An investigational HIV vaccine tested in the “Imbokodo” clinical trial conducted in sub-Saharan Africa posed no safety concerns but did not provide sufficient protection against HIV infection, according to a primary analysis of the study data.
The Phase 2b proof-of-concept study, which began in November 2017, enrolled 2,637 women ages 18 to 35 years from five countries.
The Imbokodo primary analysis was conducted 24 months after participants received their first vaccinations.
The study’s primary endpoint was based on the difference in the number of new HIV infections between the placebo and vaccine groups from month seven (one month after the third vaccination timepoint) through month 24. When comparing the number of new HIV infections between study participants who were randomly assigned to receive either placebo or the investigational vaccine, statisticians found that 63 participants who received the placebo and 51 participants who received the experimental vaccine acquired HIV infection. Therefore, the investigational vaccine’s efficacy was 25.2% (95% confidence interval of vaccine efficacy -10.5% to 49.3%). The study vaccine was found to be safe with no serious adverse events associated with it. Study participants are being informed of the findings and will have follow-up visits with the study investigators. Further analysis of the Imbokodo study will continue, and the study is thought to have provided sufficient data for further immunological correlates research.
The Imbokodo study, also known as HVTN 705/HPX2008, is sponsored by Janssen Vaccines & Prevention B.V., part of the Janssen Pharmaceutical Companies of Johnson & Johnson. It is funded by two primary partners, the Bill & Melinda Gates Foundation (BMGF) and the National Institute of Allergy and Infectious Diseases (NIAID), part of the National Institutes of Health.
“The development of a safe and effective vaccine to prevent HIV infection has proven to be a formidable scientific challenge,” said NIAID Director Anthony S. Fauci, M.D. “Although this is certainly not the study outcome for which we had hoped, we must apply the knowledge learned from the Imbokodo trial and continue our efforts to find a vaccine that will be protective against HIV.”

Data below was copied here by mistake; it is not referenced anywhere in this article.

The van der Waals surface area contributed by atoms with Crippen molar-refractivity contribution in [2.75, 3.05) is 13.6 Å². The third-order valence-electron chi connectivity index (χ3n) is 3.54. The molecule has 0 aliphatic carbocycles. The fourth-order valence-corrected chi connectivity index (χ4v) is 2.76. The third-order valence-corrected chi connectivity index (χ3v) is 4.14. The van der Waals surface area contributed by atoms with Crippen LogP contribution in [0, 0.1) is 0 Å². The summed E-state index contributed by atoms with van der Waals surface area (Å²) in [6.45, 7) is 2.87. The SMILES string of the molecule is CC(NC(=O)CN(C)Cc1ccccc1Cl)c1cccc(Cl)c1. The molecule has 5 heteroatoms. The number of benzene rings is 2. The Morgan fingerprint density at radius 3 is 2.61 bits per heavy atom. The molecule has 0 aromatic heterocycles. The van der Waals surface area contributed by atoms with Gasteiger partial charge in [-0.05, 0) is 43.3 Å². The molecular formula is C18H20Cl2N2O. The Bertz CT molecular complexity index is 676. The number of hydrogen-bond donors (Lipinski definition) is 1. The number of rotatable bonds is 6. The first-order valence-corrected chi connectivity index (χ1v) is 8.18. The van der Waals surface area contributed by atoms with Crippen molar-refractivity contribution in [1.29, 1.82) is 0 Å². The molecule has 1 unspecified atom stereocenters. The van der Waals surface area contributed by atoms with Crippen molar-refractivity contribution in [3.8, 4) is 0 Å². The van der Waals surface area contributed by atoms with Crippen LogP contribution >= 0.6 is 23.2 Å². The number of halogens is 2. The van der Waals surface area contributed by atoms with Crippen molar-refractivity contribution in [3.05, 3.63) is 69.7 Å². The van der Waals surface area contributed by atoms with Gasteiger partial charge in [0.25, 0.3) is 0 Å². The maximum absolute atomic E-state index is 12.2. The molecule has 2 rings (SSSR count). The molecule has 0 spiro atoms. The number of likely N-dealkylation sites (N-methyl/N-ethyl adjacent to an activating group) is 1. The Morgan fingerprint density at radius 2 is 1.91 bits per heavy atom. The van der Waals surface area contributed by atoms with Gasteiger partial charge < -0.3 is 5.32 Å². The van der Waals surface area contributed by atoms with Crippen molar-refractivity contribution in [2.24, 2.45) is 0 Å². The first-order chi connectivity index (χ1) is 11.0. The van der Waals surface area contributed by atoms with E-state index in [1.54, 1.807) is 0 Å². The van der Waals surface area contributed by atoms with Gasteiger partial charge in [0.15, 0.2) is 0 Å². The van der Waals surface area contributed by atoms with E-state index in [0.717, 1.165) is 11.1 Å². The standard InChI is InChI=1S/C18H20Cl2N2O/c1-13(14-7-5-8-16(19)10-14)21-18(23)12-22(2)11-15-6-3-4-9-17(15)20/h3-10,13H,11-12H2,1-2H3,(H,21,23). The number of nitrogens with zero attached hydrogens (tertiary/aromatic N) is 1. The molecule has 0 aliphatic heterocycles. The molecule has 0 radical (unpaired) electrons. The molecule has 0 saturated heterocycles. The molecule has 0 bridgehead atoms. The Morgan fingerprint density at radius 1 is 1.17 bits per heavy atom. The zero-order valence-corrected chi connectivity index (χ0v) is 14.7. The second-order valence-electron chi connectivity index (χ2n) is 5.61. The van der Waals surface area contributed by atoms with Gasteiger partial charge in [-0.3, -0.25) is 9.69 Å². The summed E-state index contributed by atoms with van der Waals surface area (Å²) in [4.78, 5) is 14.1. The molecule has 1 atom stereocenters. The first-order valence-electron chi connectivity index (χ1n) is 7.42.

The investigational vaccine tested in the Imbokodo study is based on “mosaic” immunogens—vaccine components designed to induce immune responses against a wide variety of global HIV strains. The vaccine candidate used a strain of common-cold virus (adenovirus serotype 26, or Ad26), engineered to not cause illness, to deliver four (quadrivalent) mosaic antigens to spur an immune response. Earlier research indicated the vaccine was both well-tolerated and could induce an anti-HIV immune response. Imbokodo participants received four vaccinations during a one-year period. This included four doses of the investigational quadrivalent vaccine. The final two doses were administered together with doses of an HIV protein, clade C gp140, and an adjuvant to boost immune responses. Participants were followed for at least two years. The primary analysis occurred one year after the last study participant’s final vaccination.
Study participants were offered pre-exposure prophylaxis medication to prevent HIV infection during the clinical trial. The women who acquired HIV infection were directed to medical care and offered antiretroviral treatment.
NIAID provided funding for preclinical and early phase clinical development of the investigational mosaic HIV vaccine, which was initially developed by the laboratory of Dan H. Barouch, M.D., Ph.D., at Beth Israel Deaconness Medical Center, together with Janssen and other partners. The mosaic immunogens used in the experimental vaccine were designed by the Los Alamos National Laboratory. The Imbokodo study was conducted by the NIAID-funded HIV Vaccine Trials Network (HVTN), based at the Fred Hutchinson Cancer Research Center in Seattle. Additional support for the trial was provided by the U.S. Army Medical Research and Development Command; and the Ragon Institute of MGH, MIT and Harvard. The South African Medical Research Council helped to implement the study in South Africa.